About Sumas River Farm
Sumas River Farm lies tucked in between Sumas River and the Cascade Foothills within the rural Whatcom County town of Sumas in Washington State. Our farm was started in 2007 by Helen Solem. Originally from Lynden, WA, Helen has a lifetime of experience with agriculture and education. In her years before farming Helen taught foreign languages and ESL at Whatcom Community College and Native American law studies at Northwest Indian College. After many years of staring out of the window of her office wishing she could spend her days outside, Helen decided it was time to start her dream of a small organic farm in her backyard. Since 2007, Helen has increased the growing space to include over 2 acres of crops including nearly 1 acre of perennials, herbs and berries. Sumas River Farm highly values native habitats. We maintain habitats on the north, south and east garden perimeters for windbreaks and pollinators. On the western property line a 1000 foot riparian zone borders Sumas River, historically home to native salmon populations.
Farm History Timeline
1890 three acres, now Sumas River Farm, sold off a 40-acre homestead
1891 Folk Victorian Farmhouse built
1934 Dutch Gambrel barn & chicken coop built, orchard planted by Knight family
1978 Solem family moves to Sumas
2007 Farm Ceritified Organic
2008 Fresh Market farming begins
2009 Barn listed in Washington State Heritage Barn Registry
2010 Community Coop Farm Fund help build the 1st high tunnel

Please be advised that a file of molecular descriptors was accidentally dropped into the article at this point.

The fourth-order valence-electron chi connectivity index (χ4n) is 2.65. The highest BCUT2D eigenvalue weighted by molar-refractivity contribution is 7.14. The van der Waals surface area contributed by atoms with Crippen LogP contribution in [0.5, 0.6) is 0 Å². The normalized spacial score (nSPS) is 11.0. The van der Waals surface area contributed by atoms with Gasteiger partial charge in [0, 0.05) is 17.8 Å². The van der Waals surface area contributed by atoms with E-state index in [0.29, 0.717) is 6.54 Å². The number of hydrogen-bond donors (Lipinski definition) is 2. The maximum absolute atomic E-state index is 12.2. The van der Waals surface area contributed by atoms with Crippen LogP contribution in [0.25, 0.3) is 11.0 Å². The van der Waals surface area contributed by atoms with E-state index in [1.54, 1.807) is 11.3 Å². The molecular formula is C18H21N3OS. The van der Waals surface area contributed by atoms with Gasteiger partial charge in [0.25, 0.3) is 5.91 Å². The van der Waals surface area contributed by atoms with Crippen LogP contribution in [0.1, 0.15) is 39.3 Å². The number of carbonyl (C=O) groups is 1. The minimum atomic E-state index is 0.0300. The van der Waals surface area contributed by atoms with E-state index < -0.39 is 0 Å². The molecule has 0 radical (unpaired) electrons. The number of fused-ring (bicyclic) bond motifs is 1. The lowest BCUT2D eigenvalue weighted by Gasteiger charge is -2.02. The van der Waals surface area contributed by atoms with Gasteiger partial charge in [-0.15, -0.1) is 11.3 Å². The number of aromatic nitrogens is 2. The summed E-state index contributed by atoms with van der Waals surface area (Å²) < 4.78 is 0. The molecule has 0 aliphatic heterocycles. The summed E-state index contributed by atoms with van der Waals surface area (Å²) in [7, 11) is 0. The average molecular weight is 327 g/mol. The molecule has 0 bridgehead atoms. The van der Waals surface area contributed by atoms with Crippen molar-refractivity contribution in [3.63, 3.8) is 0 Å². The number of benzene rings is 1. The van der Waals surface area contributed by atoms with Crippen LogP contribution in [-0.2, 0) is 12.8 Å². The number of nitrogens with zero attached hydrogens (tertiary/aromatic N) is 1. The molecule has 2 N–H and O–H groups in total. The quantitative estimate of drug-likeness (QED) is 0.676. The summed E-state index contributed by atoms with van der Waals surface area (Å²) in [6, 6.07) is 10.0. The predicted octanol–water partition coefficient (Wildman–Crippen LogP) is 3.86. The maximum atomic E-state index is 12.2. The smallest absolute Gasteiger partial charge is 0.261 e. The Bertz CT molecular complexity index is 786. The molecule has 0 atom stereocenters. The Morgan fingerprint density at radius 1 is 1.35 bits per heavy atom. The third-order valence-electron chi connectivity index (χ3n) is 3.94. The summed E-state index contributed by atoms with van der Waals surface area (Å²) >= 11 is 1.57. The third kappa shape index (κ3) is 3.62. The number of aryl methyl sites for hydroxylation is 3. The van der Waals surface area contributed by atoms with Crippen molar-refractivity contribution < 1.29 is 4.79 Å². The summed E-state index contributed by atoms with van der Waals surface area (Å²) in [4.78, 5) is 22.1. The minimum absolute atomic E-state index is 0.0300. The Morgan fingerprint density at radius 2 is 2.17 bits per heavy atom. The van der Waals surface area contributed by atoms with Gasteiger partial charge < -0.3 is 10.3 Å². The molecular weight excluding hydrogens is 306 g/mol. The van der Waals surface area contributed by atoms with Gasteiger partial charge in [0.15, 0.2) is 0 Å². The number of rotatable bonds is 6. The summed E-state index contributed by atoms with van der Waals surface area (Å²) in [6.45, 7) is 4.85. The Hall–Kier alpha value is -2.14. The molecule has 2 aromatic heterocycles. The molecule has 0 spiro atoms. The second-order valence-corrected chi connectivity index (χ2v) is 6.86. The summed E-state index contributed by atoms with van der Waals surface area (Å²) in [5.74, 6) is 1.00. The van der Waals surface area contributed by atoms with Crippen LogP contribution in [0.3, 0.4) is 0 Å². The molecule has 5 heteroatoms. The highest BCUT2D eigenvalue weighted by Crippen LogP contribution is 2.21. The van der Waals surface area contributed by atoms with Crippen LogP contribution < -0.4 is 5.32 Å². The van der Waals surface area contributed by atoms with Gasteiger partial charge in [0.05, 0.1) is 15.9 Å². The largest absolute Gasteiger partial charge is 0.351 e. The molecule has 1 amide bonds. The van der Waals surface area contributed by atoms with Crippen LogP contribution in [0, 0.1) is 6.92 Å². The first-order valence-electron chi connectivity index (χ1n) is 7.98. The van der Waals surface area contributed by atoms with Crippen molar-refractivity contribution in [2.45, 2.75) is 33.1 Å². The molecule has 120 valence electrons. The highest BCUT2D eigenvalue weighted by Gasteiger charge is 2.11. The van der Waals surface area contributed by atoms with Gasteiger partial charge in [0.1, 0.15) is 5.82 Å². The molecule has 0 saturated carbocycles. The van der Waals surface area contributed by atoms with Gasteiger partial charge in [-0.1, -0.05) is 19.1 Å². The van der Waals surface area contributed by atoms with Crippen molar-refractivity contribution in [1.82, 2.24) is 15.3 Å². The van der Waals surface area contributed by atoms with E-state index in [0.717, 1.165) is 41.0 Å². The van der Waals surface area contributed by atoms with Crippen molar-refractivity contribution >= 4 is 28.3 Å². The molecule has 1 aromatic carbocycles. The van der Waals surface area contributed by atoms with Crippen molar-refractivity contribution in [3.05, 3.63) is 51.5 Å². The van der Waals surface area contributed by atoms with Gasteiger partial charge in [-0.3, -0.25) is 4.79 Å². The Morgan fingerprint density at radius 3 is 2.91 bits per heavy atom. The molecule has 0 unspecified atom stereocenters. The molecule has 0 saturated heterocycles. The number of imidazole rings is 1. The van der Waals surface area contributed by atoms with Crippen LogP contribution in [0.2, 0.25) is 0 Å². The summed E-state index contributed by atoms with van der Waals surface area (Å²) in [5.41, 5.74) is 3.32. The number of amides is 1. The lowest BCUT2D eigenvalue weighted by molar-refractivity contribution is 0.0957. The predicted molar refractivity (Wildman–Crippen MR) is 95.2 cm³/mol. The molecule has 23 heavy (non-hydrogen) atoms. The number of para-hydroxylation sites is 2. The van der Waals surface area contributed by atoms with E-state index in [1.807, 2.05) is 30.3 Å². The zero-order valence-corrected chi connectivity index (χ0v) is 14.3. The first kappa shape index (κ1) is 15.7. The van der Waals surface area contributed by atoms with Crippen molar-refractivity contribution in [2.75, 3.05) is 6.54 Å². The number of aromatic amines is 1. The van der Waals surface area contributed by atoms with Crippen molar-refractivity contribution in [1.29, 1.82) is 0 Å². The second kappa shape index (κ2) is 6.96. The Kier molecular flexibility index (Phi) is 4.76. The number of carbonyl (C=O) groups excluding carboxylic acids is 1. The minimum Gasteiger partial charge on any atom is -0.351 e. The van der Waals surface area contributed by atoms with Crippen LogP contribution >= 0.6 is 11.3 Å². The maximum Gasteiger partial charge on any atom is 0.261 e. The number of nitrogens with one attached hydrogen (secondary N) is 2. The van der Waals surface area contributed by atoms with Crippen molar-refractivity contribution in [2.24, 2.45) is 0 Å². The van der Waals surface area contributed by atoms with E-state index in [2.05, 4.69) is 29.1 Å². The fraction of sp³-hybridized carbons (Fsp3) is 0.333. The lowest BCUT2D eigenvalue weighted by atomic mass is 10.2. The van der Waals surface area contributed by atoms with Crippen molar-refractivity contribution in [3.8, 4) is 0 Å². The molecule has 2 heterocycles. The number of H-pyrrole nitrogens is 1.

2018 Farmer Helen received The Bright Light Award from Sustainable Connections for her contribution to local farming
A drone video of Sumas River Farm, Middle field, East field and looking north up the driveway. Notice the drone handlers sitting on the garden viewing bench near end of video. 9/9/20
BCS tiller and trailer driven by a Sumas neighbor with his children in the Sumas Parade on Sumas Days.
Sustainable Connection Virtual Farm Tour, 2020
In 2007, before a hoe even touched the soil, Sumas River Farm became a certified organic farm. I choose "Building Community through Food" as the farm's mission statement. That goal holds true today, 13 years later. Today, the concepts of "Local" and "Rural" carry more urgency than even a decade ago. While I am the owner, my farm's success owes immense gratitude to the many hard-working and skilled employees who have worked here. Sumas River Farm is OUR farm.
While our farm still focuses on growing the best food in the world, our philosophy and purpose have also grown striving for relevance in the ever-changing political and cultural milieu of the 21st century. Last summer Sustainable Connections visited our farm and helped us give voice to our passion for the land, our commitment to growing healthy food and sharing our home in rural Whatcom County.